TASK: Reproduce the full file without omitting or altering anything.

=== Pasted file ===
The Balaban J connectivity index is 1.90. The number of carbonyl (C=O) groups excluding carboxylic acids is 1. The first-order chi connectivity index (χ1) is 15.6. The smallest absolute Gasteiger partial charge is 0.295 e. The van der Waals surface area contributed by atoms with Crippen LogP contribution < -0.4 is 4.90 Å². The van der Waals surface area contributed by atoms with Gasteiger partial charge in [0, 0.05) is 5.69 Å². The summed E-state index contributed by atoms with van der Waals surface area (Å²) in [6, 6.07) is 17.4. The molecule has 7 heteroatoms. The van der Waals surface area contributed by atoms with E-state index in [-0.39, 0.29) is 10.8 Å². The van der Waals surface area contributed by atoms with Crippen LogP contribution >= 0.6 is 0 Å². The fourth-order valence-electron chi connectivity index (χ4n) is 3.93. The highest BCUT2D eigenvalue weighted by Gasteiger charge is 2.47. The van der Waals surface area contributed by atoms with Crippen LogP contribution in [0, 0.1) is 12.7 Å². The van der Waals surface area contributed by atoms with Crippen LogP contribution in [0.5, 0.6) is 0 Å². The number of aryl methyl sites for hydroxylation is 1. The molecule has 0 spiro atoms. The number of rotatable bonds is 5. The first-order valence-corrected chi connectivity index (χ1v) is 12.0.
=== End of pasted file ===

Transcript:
The Balaban J connectivity index is 1.90. The number of carbonyl (C=O) groups excluding carboxylic acids is 1. The first-order chi connectivity index (χ1) is 15.6. The smallest absolute Gasteiger partial charge is 0.295 e. The van der Waals surface area contributed by atoms with Crippen LogP contribution < -0.4 is 4.90 Å². The van der Waals surface area contributed by atoms with Gasteiger partial charge in [0, 0.05) is 5.69 Å². The summed E-state index contributed by atoms with van der Waals surface area (Å²) in [6, 6.07) is 17.4. The molecule has 7 heteroatoms. The van der Waals surface area contributed by atoms with E-state index in [-0.39, 0.29) is 10.8 Å². The van der Waals surface area contributed by atoms with Crippen LogP contribution >= 0.6 is 0 Å². The fourth-order valence-electron chi connectivity index (χ4n) is 3.93. The highest BCUT2D eigenvalue weighted by Gasteiger charge is 2.47. The van der Waals surface area contributed by atoms with Crippen LogP contribution in [0, 0.1) is 12.7 Å². The van der Waals surface area contributed by atoms with Crippen LogP contribution in [0.5, 0.6) is 0 Å². The number of aryl methyl sites for hydroxylation is 1. The molecule has 0 spiro atoms. The number of rotatable bonds is 5. The first-order valence-corrected chi connectivity index (χ1v) is 12.0.